I was fortunate to be given an invite to the Exclave exhibition and symposium at the OXO building in London yesterday, which also marked the graduation show of UWE where my nephew’s partner recently received a first with an extraordinary body of work.
The symposium was titled “Photography and Integrity” which I though was an interesting title for a set of talks with a mainly student audience, but the speaker list was very interesting in order of appearance where: Claire Hewitt a photographer, Max Ferguson a photographer and publisher of Splash and Grab (graduated from UWE two years ago), Olivia Gideon Thomson an agent, Natasha Caruana photographer and Emma Bowkett photographer and picture editor at the FT Weekend Magazine.
I don’t plan to rehearse all the talks but consider some of the points made by each of the speakers. Hewitt’s work and practice reminded me somewhat of Laura Pannack’s talk in Barnsley; she had strategies to cope with ‘grey periods’ but committed herself to long term projects that she fitted in around her commercial work. These long term projects – like ‘Eugenie’ where she visited Eugenie once a week for a long time with the project lasting three to four years. Hewitt explained how, despite the project being concluded, that she felt a certain guilt in not visiting Eugenie as often. Hewitt has also embarked on another project where she wrote to a prisoner on ‘Death row’ in a Kentucky prison to develop a collaborative project. The artist has no idea of the crime committed, they will never meet except by written correspondence and Hewitt will make work that she will share with the convict. There was one image from the work that she shared with the audience. It was of a landscape with no horizon.
Ferguson started his talk about a series of work he undertook in Rwanda shortly after graduating, of being in a very special place at a very special time, about revelation, both personal and political. Interestingly Ferguson attended a prison whilst he was there but, unlike Hewitt, made images of people who had committed heinous crimes and then explained other images that he couldn’t make. He then discussed the ‘Splash and Grab’ project and how his ‘Integrity’ as a publisher is different to that of his photographer identity. He has never featured his work in his own magazine, which is a strong sense he described, of that integrity. Issue three is now asking for submissions. Issue two had over 1000 submissions and each submission was viewed at least three times and only 10 submissions were accepted to the publication. Another manifestation of his integrity to the submitting artists/photographers. I wonder though if the rise of such a magazine might hinder that cause for integrity on all fronts.
I was less interested from a personal perspective in Gideon Thomson’s contribution, although she has a great deal of practical experience with some luminaries in the ‘industry’, her insights were mainly about how to get noticed, practical tips on websites and reminiscences of her artists like Kander etc.
Natasha Caruana was very good, she provided us some(very personal) backgrounds into some of her work – for example “The Married Man’, ‘Love Bombs’ including some audio that she normally doesn’t share. Her recent residency for BMW in Chalon-sur-Saone called ‘Coup de foudre’ was interesting, humorous, informative and delightful. I had considered asking Natasha to present at Barnsley, on her performance in the OXO Building she would have been terrific.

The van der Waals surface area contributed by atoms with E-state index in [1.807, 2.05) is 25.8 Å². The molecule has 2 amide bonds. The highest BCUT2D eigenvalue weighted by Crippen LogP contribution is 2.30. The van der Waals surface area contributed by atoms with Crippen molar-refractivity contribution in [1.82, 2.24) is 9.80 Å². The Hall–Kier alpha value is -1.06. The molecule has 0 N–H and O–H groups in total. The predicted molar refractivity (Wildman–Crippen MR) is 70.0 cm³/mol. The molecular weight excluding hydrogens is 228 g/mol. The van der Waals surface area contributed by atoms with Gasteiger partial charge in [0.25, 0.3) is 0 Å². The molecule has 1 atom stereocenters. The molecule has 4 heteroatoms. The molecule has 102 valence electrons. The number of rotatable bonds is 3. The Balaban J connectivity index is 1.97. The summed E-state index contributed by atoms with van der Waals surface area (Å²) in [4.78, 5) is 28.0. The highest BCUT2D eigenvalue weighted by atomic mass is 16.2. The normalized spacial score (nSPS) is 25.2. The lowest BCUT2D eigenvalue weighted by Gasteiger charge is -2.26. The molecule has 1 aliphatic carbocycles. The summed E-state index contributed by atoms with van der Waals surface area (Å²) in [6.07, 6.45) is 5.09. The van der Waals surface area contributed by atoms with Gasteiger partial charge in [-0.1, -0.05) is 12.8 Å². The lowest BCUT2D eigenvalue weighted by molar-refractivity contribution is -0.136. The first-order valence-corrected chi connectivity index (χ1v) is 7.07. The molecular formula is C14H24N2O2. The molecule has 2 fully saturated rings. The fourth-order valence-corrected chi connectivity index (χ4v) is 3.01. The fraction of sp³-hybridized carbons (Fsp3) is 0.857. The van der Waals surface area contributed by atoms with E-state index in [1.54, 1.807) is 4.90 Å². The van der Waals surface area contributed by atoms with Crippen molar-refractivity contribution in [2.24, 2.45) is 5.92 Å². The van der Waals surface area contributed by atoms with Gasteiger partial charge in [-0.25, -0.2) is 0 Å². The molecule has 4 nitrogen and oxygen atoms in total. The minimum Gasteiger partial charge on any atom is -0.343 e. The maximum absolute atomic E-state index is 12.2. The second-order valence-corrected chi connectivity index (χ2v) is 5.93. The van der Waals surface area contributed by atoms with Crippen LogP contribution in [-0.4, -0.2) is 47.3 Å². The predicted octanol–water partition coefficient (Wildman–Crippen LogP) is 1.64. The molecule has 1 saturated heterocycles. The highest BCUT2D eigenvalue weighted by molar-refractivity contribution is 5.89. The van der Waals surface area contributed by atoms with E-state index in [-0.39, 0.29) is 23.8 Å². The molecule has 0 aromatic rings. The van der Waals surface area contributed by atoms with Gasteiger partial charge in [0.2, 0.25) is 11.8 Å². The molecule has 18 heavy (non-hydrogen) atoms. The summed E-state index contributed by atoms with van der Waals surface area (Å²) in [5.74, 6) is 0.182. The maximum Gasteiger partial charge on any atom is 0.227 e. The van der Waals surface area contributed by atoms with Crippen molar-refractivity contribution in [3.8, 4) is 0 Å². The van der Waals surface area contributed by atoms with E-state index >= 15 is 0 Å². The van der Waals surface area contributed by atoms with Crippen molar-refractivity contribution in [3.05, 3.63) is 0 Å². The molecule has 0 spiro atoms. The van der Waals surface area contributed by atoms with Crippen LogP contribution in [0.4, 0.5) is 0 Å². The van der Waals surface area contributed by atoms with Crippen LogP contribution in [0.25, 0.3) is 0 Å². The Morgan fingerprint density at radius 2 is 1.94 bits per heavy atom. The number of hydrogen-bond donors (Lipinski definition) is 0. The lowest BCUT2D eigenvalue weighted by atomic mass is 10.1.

Emma Bowkett, amongst other topics discussed the position of the image in a documentary setting, I asked her about why it is that the image still has to conform to very rigid anti-editing strictures otherwise they will be rejected – recent debacles at the WPP event were mentioned, and that there seems to be no such rigour regarding the written word. Bowkett couldn’t find an answer. I was reminded, but decided not to press further with this thought, about Flusser’s comment about words: “Texts do not signify the world; they signify the images they tear up. Hence, to decode texts means to discover the images signified by them. The intention of txts is to explain images, while that of concepts is to make ideas comprehensible. In this way, texts are a metacode of images.” (Towards a Philosophy of Photography – Flusser)
This primacy of the written word seems to me to be wholly out of place. Flusser also discusses the mediation of narrative through text and image, but the fixation on the veracity of the written narrative is assumed – ‘I saw and I wrote’ – whereas the fragility of the integrity of the imagema is viewed with constant caution. Interesting.
After the talk I was given a private tour of the work, which I wont go into detail, other than to say two things: The ‘space’ given over to the work is generally poor. The lighting is very low and quite difficult to gain a reasonable view of the works on the walls. There was quite a lot – about 45 student’s worth – up and down about three floors. However the standout work was accomplished by my host! And no wonder she got a first. Leigh-Anne’s work included a video installation, a handmade book of individually printed cloth specimens assembled as a cloth sampler and a wall installation (above). The work didn’t contain one conventional photograph on display – whose surfaces became, as Flusser suggests, significant surfaces – but echoed a retelling of her family history told via a textile medium in form and forms with machine and hand sewn items. Quite delightful, extremely creative and with depth. Excellent!
The work overall was better presented in the catalogue for the show and I will have a closer look at some other time.